What is Academic Leadership?
Dr. Murthy K N B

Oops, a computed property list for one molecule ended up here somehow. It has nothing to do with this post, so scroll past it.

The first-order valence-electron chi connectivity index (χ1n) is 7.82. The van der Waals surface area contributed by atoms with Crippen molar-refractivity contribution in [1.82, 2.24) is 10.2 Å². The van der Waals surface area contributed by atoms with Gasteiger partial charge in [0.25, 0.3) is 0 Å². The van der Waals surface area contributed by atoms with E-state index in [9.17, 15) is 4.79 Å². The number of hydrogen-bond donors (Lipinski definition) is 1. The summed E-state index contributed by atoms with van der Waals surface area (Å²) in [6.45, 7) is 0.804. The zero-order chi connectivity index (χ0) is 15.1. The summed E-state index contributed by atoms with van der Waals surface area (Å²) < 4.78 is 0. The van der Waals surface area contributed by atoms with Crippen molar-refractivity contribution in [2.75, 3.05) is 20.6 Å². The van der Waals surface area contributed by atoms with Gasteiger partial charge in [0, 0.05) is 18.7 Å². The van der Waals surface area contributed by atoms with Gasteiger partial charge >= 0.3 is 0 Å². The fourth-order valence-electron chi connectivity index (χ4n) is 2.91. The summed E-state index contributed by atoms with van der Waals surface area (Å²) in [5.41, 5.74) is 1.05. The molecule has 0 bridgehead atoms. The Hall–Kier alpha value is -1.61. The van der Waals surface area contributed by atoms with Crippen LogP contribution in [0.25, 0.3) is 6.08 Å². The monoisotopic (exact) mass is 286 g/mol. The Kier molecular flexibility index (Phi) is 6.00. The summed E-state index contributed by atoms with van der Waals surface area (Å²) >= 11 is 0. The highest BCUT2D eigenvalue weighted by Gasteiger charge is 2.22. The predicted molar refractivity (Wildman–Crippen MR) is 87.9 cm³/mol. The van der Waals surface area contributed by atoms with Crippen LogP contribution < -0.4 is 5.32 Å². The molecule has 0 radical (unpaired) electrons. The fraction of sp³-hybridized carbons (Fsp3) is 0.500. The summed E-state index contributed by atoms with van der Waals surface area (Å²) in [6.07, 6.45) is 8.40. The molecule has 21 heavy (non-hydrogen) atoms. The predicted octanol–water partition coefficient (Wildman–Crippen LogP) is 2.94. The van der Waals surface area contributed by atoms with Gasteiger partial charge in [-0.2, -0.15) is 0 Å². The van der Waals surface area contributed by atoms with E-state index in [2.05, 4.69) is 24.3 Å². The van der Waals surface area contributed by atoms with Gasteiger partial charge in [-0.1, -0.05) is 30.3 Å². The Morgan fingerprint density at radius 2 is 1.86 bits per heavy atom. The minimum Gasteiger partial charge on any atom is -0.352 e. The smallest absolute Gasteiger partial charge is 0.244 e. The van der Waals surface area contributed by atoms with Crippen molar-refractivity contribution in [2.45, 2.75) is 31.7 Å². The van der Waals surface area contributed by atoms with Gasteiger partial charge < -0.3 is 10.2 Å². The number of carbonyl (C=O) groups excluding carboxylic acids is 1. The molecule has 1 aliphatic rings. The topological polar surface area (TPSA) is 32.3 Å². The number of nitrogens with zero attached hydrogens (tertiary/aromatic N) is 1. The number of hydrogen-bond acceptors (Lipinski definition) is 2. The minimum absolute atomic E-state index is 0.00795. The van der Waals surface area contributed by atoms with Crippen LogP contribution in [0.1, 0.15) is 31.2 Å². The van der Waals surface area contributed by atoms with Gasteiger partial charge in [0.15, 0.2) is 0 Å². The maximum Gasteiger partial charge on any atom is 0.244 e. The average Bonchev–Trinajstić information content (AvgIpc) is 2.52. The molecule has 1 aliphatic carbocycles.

We live today in an academic world like never before. There was a time when academicians were those people with long beards, surrounded by stacks of dis-organized books and equipment strewn all around, teaching with passion or doing experiments in long white coats, with no desire for any material things. That imagery has changed a lot. The demands on academics and academicians are much more complex. The governments expect academic institutions to produce more and better research outputs; the industry demands better employable graudates; parents expect all-round development; society expects furtherance of social causes and equity; the faculty expect a fulfilling career that is at par with the industry; the management expects growth, efficient operations, brand building and proliferation of courses. It is not difficult to imagine the burden of expectations on academic institution in such a situation. While meeting all these expectations requires many stakeholders of the institution to work together, it most certainly needs a leader who can provide the leadership necessary to visualize, articulate, coordinate and implement strategies to achieve goals and satisfy all stakeholders. Without the appropriate leadership, the institution will be like a ship without a rudder. It will meander, go hither and thither, will become directionless and finally sink, taking with it, all its passengers. So, the importance of leadership in an academic setting is as important as anywhere else. Having established the importance of academic leadership, let us turn our attention to what traits a good academic leader should have so that he can achieve the complex set of goals mentioned earlier. 1. An academic leader has to be a visionary: To reach a goal, one should first know what the goal is. And if that goal is in the future, the leader should have the capability to imagine the goal, perceive it and then make plans to achieve it. 2. An academic leader has to be articulate: While it is important to have a vision for the institution, it is not enough. In order to make the whole institute work towards achieving the vision, it is imperative that the vision has to be articulated in a way that makes every stakeholder work towards achieving the vision. He should have the capability to persuade, convince and paint a picture of the future that is considered as desirable to everyone. This is no mean task. 3. An academic leader has to be an academician: An academic leader’s words carry no credibility unless he is ‘one of us’. When you consider leaders like General Patton or Mahatma Gandhi, one of the main reasons why they has credibility was that they came from the ranks. People whom they led could easily relate to them. When that happens, the passion, dedication and commitment to a cause naturally surfaces. Anybody from outside that circle will be seen as a leader thrust from above and will be treated like a ‘foreigner’. 4. An academic leader has to be a team player: While leadership thrusts major responsibilities on a person, it is important that the leader carries himself as a ‘first among equals’. He should not create walls and boundaries between organisation layers. He should be always available, open to suggestions and should gladly welcome opposing views. It is through discussion and debate that useful knowledge evolves. A follower is more likely to respect an open and democratic leader and hence contribute positively to growth. If the leader is dictatorial, the followers are likely to show outwardly that they are following orders, but over a period of time, they become apathetic. This is counter-productive to the goals of the organization. 5. An academic leader has to lead by example: The leader has to be a role model to everyone. People will believe in people who lead by example. Leading by one’s own behavior is the greatest message that one can give. Not leading by example leads to loss of credibility. 6. An academic leader should have the courage of conviction: A leader will not be able to achieve anything, unless he truly believes in the goals that have been set. Once he believes in them he should have the courage of conviction to convince other stakeholders about the path to be followed. If he wavers or has doubts about the goals, it will send confusing signals down the organization. Apart from these, there are other traits like ability to work hard, ability to be available 24X7 etc. What we have dealt with above are some of the major leadership traits that go into making an academic leader.